Women who are Inspiring the Commercial Real Estate Industry

Our Chief Marketing Director, Jamie Taylor, is a proud member of Commercial Real Estate Women (CREW) which is an industry networking organization. And according to a recent study published by CREW, women are advancing in commercial real estate, especially in the C-suite, and the shrinking salary gap. However, there are still areas for improvement to get more women intrigued in CRE brokerage, less of an income gap, and leasing and sales positions.

Here are 3 helpful pieces of advice to improve your professional career from respected female leaders in the Commercial Real Estate Industry.

This type of progress comes with lessons learned early on. The first few years of a career can be pivotal to future success.  Whether it is mastering the art of negotiation, relationship building, or finding your voice, these years can make or break any career.  Three women shared what they learned that helped them reach the success they have today and make their lessons work for them.

-Maryann Reid, Forbes Articles

1. Agree to Disagree

Advice given by Angele Robinson-Gaylord, President: IKEA Property, Inc.

  • As I began my career in commercial real estate, I had no idea how to build a career in this industry.  I did not study real estate in college or law school, had no family or personal connections to the industry, and was a female in a field that is overwhelmingly male. 
  • You have to be conversant in the language of real estate to do deals and build credibility.  
  • You have to recognize that every relationship is valuable. Your path will cross those of your peers time and again.  
  • When conducting transactions, you must be tough enough to get the deal done, yet you must learn to disagree agreeably to not gain a reputation as a deal killer.  
  • You must persevere in the face of any obstacle or naysayer to reach your goals.  In my case, it took 5 years to transition from practicing law to securing my first role on the business side of commercial real estate.  
  • Finally, I learned that you can’t do it alone.

2. Find Your Voice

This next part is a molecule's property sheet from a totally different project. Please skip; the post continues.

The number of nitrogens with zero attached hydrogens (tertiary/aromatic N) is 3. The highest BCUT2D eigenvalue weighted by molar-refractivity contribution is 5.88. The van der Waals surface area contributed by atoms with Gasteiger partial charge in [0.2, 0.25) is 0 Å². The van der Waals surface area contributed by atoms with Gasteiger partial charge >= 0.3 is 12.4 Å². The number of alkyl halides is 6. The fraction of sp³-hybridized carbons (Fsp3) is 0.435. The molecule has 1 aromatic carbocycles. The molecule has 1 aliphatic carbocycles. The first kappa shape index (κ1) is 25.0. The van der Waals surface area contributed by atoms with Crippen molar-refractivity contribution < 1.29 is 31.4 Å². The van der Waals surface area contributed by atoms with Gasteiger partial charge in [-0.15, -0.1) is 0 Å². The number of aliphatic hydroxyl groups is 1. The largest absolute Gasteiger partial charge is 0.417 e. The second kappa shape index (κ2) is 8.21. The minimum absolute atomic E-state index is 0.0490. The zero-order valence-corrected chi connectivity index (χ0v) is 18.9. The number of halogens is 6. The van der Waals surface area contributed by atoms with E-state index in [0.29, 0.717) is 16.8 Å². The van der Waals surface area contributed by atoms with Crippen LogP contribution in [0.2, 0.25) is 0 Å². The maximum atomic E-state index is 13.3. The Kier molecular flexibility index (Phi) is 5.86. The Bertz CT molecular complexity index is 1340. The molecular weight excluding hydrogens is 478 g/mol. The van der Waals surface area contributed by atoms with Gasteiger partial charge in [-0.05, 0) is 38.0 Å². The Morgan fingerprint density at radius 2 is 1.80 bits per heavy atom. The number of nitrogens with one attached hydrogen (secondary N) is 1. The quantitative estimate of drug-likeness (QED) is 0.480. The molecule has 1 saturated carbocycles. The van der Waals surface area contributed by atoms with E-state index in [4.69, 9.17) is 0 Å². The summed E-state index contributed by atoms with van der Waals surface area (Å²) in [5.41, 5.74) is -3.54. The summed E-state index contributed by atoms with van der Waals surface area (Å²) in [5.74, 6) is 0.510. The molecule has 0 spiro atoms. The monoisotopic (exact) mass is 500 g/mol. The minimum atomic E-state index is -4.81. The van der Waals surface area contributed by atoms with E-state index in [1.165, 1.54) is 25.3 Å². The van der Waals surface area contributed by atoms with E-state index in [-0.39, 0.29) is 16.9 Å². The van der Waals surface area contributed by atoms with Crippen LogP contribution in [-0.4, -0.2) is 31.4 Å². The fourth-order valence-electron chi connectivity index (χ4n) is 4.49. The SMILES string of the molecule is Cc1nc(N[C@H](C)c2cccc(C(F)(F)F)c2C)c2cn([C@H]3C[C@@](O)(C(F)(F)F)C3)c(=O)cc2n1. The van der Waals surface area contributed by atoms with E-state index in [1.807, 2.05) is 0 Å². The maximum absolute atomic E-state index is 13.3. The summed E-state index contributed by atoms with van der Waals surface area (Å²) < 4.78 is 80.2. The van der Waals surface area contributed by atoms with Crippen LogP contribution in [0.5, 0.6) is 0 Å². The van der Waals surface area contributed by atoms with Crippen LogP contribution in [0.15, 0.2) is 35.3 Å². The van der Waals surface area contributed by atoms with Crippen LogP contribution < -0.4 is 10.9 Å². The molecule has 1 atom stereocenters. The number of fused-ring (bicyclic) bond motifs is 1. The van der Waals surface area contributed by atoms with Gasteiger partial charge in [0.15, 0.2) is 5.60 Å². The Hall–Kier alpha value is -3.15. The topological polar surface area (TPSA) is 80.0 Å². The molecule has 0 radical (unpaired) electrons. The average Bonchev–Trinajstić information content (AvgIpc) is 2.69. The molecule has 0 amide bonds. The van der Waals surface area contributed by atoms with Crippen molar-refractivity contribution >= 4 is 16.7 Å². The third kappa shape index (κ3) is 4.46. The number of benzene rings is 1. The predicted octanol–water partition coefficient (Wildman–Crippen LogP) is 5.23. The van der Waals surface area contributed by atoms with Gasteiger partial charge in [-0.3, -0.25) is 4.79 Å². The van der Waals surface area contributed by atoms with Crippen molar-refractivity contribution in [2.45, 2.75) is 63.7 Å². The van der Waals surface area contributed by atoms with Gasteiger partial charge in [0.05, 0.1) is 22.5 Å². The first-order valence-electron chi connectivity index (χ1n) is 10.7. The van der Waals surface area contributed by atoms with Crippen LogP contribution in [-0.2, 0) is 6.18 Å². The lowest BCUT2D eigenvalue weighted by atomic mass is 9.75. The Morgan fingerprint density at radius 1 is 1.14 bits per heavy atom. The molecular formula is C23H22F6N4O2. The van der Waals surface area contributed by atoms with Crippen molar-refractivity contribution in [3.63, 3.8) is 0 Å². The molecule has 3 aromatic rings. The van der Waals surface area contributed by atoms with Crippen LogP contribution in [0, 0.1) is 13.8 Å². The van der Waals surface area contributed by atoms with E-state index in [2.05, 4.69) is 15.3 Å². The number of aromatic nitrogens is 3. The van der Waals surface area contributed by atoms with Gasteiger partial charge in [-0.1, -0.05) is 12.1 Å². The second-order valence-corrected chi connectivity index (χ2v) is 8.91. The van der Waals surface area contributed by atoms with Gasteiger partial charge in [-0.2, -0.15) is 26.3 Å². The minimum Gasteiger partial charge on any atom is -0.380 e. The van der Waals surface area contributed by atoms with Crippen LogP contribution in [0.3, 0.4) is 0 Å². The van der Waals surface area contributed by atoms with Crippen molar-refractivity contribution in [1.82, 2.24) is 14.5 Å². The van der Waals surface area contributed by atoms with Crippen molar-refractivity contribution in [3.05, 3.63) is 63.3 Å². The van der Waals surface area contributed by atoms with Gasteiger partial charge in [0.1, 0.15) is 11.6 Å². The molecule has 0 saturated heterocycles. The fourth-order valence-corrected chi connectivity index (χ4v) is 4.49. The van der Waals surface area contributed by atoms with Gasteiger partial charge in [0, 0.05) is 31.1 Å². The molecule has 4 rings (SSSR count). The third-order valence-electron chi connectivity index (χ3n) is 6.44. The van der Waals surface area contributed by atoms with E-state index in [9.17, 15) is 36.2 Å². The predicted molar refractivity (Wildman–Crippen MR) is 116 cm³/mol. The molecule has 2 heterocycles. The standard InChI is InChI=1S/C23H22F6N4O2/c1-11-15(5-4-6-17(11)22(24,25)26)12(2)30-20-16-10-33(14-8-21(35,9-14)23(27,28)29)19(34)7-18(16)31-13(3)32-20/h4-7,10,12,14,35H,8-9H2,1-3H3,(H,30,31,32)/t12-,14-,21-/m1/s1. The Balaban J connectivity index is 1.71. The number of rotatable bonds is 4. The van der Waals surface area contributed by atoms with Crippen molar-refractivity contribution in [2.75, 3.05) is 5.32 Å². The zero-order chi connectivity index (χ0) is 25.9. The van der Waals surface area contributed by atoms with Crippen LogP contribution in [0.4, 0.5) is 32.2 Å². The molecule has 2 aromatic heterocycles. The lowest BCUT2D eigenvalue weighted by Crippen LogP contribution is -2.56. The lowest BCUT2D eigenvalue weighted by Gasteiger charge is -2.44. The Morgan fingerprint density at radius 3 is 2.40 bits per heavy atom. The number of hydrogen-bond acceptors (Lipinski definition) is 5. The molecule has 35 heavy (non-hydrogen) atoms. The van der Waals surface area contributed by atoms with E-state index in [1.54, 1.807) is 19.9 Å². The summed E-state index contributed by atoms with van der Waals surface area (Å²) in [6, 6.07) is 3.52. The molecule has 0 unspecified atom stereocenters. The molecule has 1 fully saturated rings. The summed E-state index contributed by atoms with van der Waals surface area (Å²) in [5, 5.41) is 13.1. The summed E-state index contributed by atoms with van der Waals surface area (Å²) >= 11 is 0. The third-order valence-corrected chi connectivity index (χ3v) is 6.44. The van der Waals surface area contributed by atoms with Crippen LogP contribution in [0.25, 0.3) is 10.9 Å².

Advice by Robin Kennedy, Executive Vice President, Acquisitions & Development: Montage International

  • Early in my career, I was put on the spot in a senior level meeting.  My opinion was different than many in the room, but I had a reasoned response. Granted, it was not the path that they chose, but that moment has had strong impact on me and served me well throughout my career.
  • Voicing my opinion was not always appropriate, as many times I wanted to learn from those with more experience.
  • But having this mindset has helped me to think about and become very practiced in how to make decisions.
  • It has helped me to take proactive ownership and move strategically forward.
  • At this point in my career, while the final decisions are often on my shoulders, I value those that can provide me with thoughtful opinions along the way.”

3. Trust Yourself

Lesley Horton Campbell, Associate General Counsel: Tiffany & Co.

  • Never be afraid to step up and trust that you are smart enough to handle a stretch assignment.
  • I made the mistake early on in my career of not stepping up for an assignment because I assumed that I was too junior and that naturally it would go to a more senior experienced colleague.
  • The next time the same opportunity came around, I quickly stepped up without hesitation and ended up knocking it out of the park.

Need help with environmental consulting? UES Consulting and our broad team of inspectors are skilled in the demands of commercial and multi-family transactions. We know how in-depth and time-sensitive Phase I Environmental Site Assessments and Property Condition Assessments are and we can help the process go smoothly and finish on time.